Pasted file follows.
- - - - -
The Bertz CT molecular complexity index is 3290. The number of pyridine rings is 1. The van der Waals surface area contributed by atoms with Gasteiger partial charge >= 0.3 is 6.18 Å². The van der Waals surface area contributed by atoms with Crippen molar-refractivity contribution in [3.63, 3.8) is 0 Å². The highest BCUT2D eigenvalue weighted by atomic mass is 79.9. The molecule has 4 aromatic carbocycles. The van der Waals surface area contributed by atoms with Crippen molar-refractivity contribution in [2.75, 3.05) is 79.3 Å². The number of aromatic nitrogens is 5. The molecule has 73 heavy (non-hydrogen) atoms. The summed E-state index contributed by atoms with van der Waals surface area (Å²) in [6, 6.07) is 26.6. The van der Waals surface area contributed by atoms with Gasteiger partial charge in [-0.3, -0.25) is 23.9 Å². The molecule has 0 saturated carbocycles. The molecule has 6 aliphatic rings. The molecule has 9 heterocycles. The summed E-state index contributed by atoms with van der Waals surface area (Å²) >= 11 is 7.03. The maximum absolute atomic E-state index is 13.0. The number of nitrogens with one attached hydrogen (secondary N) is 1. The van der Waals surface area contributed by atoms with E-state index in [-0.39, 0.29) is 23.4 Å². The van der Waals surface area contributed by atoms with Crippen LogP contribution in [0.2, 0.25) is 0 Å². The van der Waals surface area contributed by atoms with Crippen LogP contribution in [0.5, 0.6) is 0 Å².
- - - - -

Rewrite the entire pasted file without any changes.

The Bertz CT molecular complexity index is 3290. The number of pyridine rings is 1. The van der Waals surface area contributed by atoms with Gasteiger partial charge >= 0.3 is 6.18 Å². The van der Waals surface area contributed by atoms with Crippen molar-refractivity contribution in [3.63, 3.8) is 0 Å². The highest BCUT2D eigenvalue weighted by atomic mass is 79.9. The molecule has 4 aromatic carbocycles. The van der Waals surface area contributed by atoms with Crippen molar-refractivity contribution in [2.75, 3.05) is 79.3 Å². The number of aromatic nitrogens is 5. The molecule has 73 heavy (non-hydrogen) atoms. The summed E-state index contributed by atoms with van der Waals surface area (Å²) in [6, 6.07) is 26.6. The van der Waals surface area contributed by atoms with Gasteiger partial charge in [-0.3, -0.25) is 23.9 Å². The molecule has 0 saturated carbocycles. The molecule has 6 aliphatic rings. The molecule has 9 heterocycles. The summed E-state index contributed by atoms with van der Waals surface area (Å²) >= 11 is 7.03. The maximum absolute atomic E-state index is 13.0. The number of nitrogens with one attached hydrogen (secondary N) is 1. The van der Waals surface area contributed by atoms with E-state index in [-0.39, 0.29) is 23.4 Å². The van der Waals surface area contributed by atoms with Crippen LogP contribution in [0.2, 0.25) is 0 Å². The van der Waals surface area contributed by atoms with Crippen LogP contribution in [0.5, 0.6) is 0 Å².